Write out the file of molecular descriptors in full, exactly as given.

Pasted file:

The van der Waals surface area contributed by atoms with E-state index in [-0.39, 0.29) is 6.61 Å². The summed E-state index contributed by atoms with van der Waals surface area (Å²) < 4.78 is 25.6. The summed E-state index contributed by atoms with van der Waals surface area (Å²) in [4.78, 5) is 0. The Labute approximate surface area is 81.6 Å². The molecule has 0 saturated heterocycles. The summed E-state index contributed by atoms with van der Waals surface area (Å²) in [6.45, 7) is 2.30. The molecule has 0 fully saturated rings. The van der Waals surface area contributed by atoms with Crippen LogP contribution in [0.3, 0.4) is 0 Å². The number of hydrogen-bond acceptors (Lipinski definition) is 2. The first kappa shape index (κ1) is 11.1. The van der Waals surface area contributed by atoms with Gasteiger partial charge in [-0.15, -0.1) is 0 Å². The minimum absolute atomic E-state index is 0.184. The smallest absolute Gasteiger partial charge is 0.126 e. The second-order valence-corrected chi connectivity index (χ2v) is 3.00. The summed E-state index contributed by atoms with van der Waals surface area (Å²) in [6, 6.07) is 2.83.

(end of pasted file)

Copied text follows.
The van der Waals surface area contributed by atoms with E-state index in [-0.39, 0.29) is 6.61 Å². The summed E-state index contributed by atoms with van der Waals surface area (Å²) < 4.78 is 25.6. The summed E-state index contributed by atoms with van der Waals surface area (Å²) in [4.78, 5) is 0. The Labute approximate surface area is 81.6 Å². The molecule has 0 saturated heterocycles. The summed E-state index contributed by atoms with van der Waals surface area (Å²) in [6.45, 7) is 2.30. The molecule has 0 fully saturated rings. The van der Waals surface area contributed by atoms with Crippen LogP contribution in [0.3, 0.4) is 0 Å². The number of hydrogen-bond acceptors (Lipinski definition) is 2. The first kappa shape index (κ1) is 11.1. The van der Waals surface area contributed by atoms with Gasteiger partial charge in [-0.15, -0.1) is 0 Å². The minimum absolute atomic E-state index is 0.184. The smallest absolute Gasteiger partial charge is 0.126 e. The second-order valence-corrected chi connectivity index (χ2v) is 3.00. The summed E-state index contributed by atoms with van der Waals surface area (Å²) in [6, 6.07) is 2.83.